Any car accident that results in injury or death is a tragedy, but when teenage drivers are the victims, it highlights just how quickly a life can be negatively impacted or cut too short. In hopeful news, the Children’s Hospital of Philadelphia has concluded a study showing that up to 1,600 car accidents have been prevented by a simple red sticker placed on the license plates of young drivers.
The study was based on New Jersey drivers who are under 17 years old. These drivers must place a red decal sticker on their license plates. This signifies to other motorists that the driver of the car must be following certain driving restrictions about transporting passengers and how late they are allowed to be on the road.
Not only does the decal make it easier for police to keep an eye on novice drivers, but it may also encourage teen drivers to driver more carefully, knowing that they may not be able to get away with breaking the rules as easily.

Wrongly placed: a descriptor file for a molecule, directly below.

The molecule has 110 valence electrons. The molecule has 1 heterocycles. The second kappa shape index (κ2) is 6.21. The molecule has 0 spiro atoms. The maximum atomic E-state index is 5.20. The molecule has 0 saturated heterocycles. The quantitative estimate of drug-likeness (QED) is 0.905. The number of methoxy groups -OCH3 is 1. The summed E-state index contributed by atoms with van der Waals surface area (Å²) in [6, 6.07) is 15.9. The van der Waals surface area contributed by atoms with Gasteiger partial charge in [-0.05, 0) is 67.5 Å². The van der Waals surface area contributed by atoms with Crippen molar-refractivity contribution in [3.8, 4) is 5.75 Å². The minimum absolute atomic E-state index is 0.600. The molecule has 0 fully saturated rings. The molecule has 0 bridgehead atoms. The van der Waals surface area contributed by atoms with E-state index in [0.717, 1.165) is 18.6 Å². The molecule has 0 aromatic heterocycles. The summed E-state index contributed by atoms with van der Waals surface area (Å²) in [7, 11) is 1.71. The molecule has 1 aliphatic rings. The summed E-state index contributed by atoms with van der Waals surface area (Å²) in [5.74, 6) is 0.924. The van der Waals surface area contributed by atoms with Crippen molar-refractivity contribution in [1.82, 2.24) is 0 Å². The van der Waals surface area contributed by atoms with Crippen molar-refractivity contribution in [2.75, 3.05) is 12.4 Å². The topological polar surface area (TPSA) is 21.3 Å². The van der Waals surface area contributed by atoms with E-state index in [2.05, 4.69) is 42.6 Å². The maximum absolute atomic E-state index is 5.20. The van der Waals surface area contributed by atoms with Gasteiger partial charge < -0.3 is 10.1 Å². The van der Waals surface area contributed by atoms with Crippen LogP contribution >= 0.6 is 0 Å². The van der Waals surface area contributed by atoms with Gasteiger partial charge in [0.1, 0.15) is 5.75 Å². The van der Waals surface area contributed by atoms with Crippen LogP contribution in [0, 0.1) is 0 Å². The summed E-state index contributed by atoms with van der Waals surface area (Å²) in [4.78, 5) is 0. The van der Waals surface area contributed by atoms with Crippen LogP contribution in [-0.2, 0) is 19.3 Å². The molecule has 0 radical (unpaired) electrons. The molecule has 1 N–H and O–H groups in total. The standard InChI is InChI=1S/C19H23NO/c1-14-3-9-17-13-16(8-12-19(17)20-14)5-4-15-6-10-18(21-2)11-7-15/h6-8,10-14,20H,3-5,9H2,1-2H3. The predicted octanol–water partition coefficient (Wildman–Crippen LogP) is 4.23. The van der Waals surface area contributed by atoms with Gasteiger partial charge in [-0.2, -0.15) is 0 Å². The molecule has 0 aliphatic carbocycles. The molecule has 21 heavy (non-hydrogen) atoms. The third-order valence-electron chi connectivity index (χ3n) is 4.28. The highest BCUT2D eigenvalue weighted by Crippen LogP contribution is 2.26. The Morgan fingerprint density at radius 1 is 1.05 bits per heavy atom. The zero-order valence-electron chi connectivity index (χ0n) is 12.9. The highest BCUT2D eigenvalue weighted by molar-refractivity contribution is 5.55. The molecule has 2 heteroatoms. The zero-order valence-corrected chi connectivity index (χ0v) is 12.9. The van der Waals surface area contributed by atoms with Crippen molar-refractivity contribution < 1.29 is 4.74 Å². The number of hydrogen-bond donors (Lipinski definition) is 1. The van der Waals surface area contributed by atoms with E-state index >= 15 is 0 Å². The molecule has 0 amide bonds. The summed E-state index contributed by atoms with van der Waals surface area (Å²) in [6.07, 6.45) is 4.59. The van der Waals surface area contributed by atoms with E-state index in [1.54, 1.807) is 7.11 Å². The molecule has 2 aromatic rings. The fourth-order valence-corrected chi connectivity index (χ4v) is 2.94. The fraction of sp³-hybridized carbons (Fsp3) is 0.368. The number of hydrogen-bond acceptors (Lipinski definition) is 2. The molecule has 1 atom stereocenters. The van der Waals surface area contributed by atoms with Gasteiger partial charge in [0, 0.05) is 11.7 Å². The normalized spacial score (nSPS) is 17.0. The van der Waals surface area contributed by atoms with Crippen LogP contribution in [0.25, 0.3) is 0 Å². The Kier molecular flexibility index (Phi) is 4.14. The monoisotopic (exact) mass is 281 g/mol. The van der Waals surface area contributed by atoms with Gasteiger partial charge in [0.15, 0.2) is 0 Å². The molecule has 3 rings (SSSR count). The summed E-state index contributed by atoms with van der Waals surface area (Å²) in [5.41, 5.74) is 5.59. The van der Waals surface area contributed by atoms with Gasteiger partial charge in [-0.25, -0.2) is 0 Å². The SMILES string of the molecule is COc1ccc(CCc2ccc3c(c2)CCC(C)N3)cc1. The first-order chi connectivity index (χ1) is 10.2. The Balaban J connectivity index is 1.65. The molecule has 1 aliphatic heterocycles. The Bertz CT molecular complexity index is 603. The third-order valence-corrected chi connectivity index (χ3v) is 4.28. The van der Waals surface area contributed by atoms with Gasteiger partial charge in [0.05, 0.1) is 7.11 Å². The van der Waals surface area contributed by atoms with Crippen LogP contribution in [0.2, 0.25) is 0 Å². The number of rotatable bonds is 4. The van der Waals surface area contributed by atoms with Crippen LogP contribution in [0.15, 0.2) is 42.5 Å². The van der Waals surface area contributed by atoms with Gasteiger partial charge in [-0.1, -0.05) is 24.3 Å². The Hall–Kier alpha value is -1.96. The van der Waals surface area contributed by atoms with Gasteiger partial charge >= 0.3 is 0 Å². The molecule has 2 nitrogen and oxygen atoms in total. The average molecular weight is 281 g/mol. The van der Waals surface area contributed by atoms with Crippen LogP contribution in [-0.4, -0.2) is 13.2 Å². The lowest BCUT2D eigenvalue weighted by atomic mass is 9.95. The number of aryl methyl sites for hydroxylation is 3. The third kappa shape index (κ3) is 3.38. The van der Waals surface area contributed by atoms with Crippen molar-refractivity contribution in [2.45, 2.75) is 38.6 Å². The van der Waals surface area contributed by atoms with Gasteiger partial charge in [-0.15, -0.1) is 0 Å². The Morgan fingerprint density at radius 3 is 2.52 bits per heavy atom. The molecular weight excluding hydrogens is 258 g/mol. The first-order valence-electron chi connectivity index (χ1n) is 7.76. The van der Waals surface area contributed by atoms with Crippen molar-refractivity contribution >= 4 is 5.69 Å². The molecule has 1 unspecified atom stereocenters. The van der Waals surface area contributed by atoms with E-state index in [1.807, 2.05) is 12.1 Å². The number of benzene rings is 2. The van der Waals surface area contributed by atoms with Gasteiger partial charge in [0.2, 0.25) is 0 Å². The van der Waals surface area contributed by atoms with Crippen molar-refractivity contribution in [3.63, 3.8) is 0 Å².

There has been some resistance to the law that requires the decal, arguing that identifying teen drivers in this way is profiling or a violation of privacy. But proponents of the law say that car accidents are the number one killer of teenagers, and any way to save young lives is worth it. Not only may teen drivers be more prone to impulsive decision making that can endanger not only their lives but the lives of others on the road, but their lack of experience can also contribute to dangerous situations that an experienced driver may be able to handle.
While at this time, the study shows that teen accidents have been reduced in New Jersey because of the decal, additional states, like Pennsylvania, may also consider implementing the life saving measure.
Accident victims that are injured by young drivers, particularly if the driver was distracted by text messaging or passengers, may be able to file a lawsuit to seek recovery for their injuries. Even though teen drivers are young and perhaps inexperienced, they engage in an adult activity that has responsibilities and consequences.
Source: The Philadelphia Inquirer, “Inquirer Editorial: Car-tag decals are saving young drivers’ lives,” Nov. 1, 2012